Visceral Massage Therapy
Why is Visceral Massage Therapy Helpful?
It is natural for the body to compensate for daily wear-and-tear, and even absorb and cope with larger traumas. Since everything is connected to everything else, any "tethering" will reverberate throughout the entire body. For instance, a diaphragm-liver adhesion may well impair the natural motion of the liver, restrict breathing, and even refer pain into the right shoulder.
There may come a time when the body has compensated to its maximum capacity and can do little more -- this is the place where dysfunction begins to visibly manifest. "All I did was pick up the bar of soap..." is often actually the point where a body system that has been running at capacity gets overwhelmed and things simply spill over. Any little bit of water poured into an already full cup has no where to go but over the edge.
Although our bodies have amazing abilities to adapt, it is not necessary to wait until symptoms appear to benefit from treatment. Preventive maintenance on a regular basis can help keep symptoms from arising. Just as visits to the dentist twice a year and changing the oil in your car every 3000 miles helps prevent problems, receiving a treatment for your body at regular intervals is valuable as preventive care.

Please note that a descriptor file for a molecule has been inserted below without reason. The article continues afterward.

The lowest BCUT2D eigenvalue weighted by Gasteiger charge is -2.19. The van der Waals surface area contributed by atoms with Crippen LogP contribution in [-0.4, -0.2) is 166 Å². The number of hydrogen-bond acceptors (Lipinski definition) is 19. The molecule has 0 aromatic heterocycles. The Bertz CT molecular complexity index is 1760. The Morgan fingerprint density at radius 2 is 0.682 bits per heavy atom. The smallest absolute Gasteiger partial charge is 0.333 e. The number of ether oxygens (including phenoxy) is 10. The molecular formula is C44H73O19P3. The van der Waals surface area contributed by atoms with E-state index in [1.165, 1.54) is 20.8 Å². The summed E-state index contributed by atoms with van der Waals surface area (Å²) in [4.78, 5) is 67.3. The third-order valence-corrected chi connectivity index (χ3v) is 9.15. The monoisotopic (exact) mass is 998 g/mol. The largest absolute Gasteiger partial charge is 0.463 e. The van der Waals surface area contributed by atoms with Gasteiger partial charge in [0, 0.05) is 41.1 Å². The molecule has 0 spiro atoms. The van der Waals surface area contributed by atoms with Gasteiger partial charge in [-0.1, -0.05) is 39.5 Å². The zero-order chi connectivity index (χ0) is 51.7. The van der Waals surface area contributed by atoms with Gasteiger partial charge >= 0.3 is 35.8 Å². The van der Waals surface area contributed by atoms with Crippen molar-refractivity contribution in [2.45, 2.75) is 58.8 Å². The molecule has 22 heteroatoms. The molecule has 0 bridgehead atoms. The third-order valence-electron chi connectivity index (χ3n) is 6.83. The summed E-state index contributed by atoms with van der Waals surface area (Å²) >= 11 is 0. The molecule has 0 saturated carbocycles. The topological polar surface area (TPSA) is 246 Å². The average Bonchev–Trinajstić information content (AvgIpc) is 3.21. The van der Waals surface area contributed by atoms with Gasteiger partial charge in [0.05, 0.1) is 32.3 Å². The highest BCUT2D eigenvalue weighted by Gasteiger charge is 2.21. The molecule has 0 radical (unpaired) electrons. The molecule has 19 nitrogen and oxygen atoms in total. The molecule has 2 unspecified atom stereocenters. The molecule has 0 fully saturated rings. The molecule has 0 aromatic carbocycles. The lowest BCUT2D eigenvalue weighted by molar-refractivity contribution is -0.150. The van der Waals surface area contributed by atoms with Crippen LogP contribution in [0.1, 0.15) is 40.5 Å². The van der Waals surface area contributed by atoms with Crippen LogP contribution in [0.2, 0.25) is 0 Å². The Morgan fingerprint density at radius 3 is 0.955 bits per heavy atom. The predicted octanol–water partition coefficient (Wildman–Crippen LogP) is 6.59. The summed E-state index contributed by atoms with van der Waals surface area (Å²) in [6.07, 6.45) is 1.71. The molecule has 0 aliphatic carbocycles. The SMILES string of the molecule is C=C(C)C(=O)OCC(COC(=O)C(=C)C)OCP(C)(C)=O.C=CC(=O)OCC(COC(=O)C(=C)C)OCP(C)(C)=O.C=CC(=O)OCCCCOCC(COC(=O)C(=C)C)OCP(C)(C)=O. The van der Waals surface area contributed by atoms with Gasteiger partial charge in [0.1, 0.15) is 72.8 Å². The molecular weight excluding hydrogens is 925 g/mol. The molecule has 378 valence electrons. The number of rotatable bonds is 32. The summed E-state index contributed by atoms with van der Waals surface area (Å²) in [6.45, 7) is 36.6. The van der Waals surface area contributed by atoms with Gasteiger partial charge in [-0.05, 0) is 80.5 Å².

What results (benefits) might you expect?
I have often witnessed profound transformations in my clients when I use Visceral Massage techniques. This work involves a gentle, yet specific touch, where restrictions and adhesions are identified, brought into a place of ease, and released. Visceral lymphatic massage, as a form of Visceral Massage Therapy, not only works to release deep restrictions, but also decongests tissues that have endured chronic inflammation and pain. It is not unusual for clients to report heightened states of awareness and deep euphoria during sessions due to the profound releases they experience.
Sessions generally last one hour and can be done through loosely fitting clothing.
These modalities were developed by Dr. Bruno Chikly and Dr. Jean-Pierre Barral.
To learn more, please visit the Barral Institute web site at www.barralinstitute.com